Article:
People around the world love Microsoft wallpapers, whether they are from Surface devices, the Bing homepage, or ones featuring #NinjaCat. Michael wanted to create a place for people to easily access all of them. Since he’s a web developer and loves to use the latest technologies, he created WallpaperHub to offer wallpapers and use modern web technologies such as Azure Functions. The Microsoft community around the world loved the wallpapers, but also wanted to get involved themselves to have their own designs on the site, so now the site is full of wallpapers from both Microsoft and fans.

Community Projects

Michael’s newest idea is to create Fluent FTW, an open source project on GitHub for the global community of designers, developers, and Microsoft followers to bring the look of Fluent Design System to the web. The plan is for the online community to implement the components of Fluent and to support multiple front-end frameworks and UIs. Anyone can contribute to the project from making single line changes to full feature implementations and everyone is free to use the output of the project.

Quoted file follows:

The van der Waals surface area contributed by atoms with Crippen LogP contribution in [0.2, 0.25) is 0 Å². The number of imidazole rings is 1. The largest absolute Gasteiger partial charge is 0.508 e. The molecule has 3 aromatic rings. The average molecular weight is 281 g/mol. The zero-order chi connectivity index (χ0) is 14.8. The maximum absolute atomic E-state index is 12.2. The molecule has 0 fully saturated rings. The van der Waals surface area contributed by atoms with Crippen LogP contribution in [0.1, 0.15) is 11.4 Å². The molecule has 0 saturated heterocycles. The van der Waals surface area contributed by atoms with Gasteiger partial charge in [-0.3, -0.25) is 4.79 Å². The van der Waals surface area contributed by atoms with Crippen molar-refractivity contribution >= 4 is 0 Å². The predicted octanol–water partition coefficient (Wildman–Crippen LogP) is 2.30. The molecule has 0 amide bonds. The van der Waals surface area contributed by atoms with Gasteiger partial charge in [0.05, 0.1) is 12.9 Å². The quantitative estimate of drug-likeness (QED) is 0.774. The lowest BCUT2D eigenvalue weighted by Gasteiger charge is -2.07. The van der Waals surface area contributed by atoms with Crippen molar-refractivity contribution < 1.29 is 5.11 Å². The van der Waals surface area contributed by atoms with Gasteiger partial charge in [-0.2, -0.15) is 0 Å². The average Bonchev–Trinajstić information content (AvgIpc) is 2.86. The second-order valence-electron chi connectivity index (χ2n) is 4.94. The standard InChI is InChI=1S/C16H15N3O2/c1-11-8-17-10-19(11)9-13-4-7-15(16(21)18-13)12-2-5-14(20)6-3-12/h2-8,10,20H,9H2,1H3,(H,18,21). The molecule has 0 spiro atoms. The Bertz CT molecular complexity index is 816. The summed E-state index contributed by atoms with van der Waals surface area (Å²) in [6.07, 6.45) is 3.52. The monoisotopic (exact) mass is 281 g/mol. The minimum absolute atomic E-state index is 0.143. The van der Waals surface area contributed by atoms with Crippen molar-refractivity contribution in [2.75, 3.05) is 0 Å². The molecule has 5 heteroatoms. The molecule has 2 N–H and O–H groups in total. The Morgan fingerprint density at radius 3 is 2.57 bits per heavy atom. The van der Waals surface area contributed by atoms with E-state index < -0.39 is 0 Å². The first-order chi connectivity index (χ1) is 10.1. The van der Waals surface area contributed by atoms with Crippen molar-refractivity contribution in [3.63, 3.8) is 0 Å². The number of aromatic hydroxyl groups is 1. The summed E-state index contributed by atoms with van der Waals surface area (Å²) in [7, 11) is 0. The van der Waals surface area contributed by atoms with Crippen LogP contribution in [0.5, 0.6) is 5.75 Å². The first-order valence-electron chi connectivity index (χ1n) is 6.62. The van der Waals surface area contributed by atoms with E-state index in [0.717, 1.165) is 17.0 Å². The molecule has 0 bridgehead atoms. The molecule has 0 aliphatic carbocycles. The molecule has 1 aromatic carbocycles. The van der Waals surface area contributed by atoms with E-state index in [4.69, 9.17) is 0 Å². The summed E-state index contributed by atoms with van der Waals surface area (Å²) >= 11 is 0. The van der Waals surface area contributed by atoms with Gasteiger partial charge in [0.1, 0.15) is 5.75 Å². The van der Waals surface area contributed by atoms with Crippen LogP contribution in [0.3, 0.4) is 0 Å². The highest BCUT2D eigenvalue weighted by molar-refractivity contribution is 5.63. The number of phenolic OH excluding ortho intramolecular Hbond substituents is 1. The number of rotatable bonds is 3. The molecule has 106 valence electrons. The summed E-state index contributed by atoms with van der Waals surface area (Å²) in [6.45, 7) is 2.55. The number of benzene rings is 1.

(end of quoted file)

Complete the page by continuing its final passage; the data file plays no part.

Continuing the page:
In-person meetups

On a more local scale, there’s plenty of people in the UK who love technology and Microsoft, and Michael saw an opportunity to bring them together on a regular basis to share their passions and talk all things geeky. These meetups often take place alongside Microsoft’s events in the UK and often see Insiders, fans, and bloggers getting together to discuss all the latest Microsoft news and rumors. For this year’s #MSBuild, Michael went international and brought the meetup to Seattle on Sunday night before the conference. For those in the UK, keep a look out on Michael’s Twitter for the next meetup.

Blog posts